It was a Thursday. It was supposed to be one of those “regular” evening shifts. Then, at 6:15 p.m., my first page went off: Bed 11, Mrs. R., Dr. H. needs to talk to you. The page came from the COVID section of the emergency department.
I immediately called back. It saddened me when I learned that our patient was a young woman health care worker in her early 50s. She worked in a nursing home. Her symptoms began about six days earlier. She was seen in the emergency department five days ago. Her SARS-CoV-2 (COVID-19) PCR nasal swab was positive, and she was started on the oral antibiotic azithromycin.
Within five days, her symptoms worsened to include shortness of breath, hypoxia (low oxygen), increased liver enzymes, decreased kidney function, increased inflammatory markers, decreased lymphocyte counts, and severe lung disease (pneumonia/acute respiratory distress syndrome).
Initially, her oxygen saturation was very low: down to 40 percent! After arriving in the hospital, her oxygen level improved with expert care in the emergency department. But shortly after admission to the intensive care unit, she needed to be intubated and mechanically ventilated. Within the next 3 hours, there were two more patients with similar presentations. All 3 ICU patients required intubation and mechanical ventilation to keep them alive.
These encounters made my evening shift much more emotional than usual. I am still not sure what it was exactly that evoked such strong feelings of sadness. Was it having a patient who was a health care worker? Was it the rapidity in which all three patients’ conditions deteriorated? Was it realizing that without timely, expert care, all three would die very quickly?
Or, was it hearing people wanting to relax the measures and not wear masks, without insight into how quickly things can go wrong and end up deadly?
Or, was it the cost of empathy, and just feeling the pains of my patients way too deeply?
Or, was it talking to the family members of patients and trying to answer their many questions: How will it be in the ICU? Will it be lonely? Can you please let us visit? Just one time? What can we expect? When will they recover?
Or, was it my inability to answer some of these questions? My lack of a crystal ball? Or, was it being already emotionally exhausted from managing everyday challenges of keeping life as normal as possible, with remote learning, running a household, and helping elderly in-laws with lots of medical, emotional, and personal needs?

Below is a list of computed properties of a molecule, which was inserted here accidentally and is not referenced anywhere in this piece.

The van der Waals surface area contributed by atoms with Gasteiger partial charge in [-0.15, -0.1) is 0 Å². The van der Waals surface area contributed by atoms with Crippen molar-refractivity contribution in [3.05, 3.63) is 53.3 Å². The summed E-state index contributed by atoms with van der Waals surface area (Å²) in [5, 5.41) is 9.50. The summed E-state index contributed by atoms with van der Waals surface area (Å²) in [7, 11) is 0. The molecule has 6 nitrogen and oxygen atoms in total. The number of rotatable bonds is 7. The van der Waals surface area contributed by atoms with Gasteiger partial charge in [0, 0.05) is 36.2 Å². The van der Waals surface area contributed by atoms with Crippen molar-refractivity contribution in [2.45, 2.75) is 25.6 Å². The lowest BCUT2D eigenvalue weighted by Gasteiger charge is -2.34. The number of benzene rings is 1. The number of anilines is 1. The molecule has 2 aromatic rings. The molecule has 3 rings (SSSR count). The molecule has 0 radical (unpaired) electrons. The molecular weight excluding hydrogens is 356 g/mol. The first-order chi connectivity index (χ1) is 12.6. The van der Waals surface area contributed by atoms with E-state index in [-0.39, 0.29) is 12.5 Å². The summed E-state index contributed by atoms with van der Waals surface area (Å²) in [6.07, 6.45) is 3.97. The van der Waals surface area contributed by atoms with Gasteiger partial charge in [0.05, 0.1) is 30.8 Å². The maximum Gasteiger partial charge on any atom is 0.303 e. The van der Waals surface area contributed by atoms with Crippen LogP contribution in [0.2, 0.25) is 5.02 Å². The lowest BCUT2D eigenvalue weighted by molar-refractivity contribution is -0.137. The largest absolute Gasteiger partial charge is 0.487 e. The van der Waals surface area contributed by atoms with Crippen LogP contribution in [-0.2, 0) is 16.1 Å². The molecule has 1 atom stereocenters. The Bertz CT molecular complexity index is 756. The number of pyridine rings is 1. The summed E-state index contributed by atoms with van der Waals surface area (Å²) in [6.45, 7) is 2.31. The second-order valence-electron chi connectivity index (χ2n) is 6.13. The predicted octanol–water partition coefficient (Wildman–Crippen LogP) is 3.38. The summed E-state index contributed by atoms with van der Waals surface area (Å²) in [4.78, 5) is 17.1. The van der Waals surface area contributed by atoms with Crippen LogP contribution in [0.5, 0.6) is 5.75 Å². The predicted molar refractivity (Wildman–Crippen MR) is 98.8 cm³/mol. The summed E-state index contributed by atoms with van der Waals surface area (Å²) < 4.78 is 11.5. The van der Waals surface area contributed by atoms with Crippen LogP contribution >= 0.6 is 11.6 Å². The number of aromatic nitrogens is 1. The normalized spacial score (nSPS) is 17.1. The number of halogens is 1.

Whatever the reason for my profound sadness, I was reminded of some important lessons I had learned over the many years in the health care field:
1. Medicine is a team effort, and every single member of the team counts.
2. Emergency room colleagues, hospitalists, intensivists, and other hospital specialists are on the very front lines of this awful pandemic. I am reminded daily to be grateful for their hard work, their dedication, and expertise in providing the best care to patients that they can.
3. Medicine is more than the work of the mind and hands; it is also the work of the heart. Patients are touched by all three.
4. But empathy and compassion can weigh heavily on physicians. Compassion wounds. When we feel connected to everything, we also feel responsible for everything. We must learn how to carry the universe and help others, without being crushed by it.
5. You do not have to be positive all the time. Sadness is one of the four main human emotions: the others being happiness, fear, and anger. For physicians and health care workers, sadness may feel like a shadow. A shadow that might pass quickly or might linger for a while. During COVID-19, sadness might linger longer.
6. Unexpressed emotions never die. They are buried alive and may come forth later in uglier ways.
7. Sadness is a valid and useful emotion. It is important to recognize it, acknowledge it, and talk about it.
8. When times are tough, dare to be tougher. The strongest people are not those who show strength in front of others, but those who win battles others know nothing about.
9. Allow yourself to be sad and find out what you need while working through it.
10. We all have lives and responsibilities outside our work. That responsibility might deplete our emotional reserve when we are at work.
11. We must be protective of our physical and mental health, including getting enough sleep, exercise, nutrition, and managing stress and events of life the best we can.
12. Emotional health is real. Mental health is real. Taking care of yourself is important. If you do not, nobody else will.
13. Our health is our true wealth. Most people learn to appreciate it only when they lose it. During this pandemic, many did.
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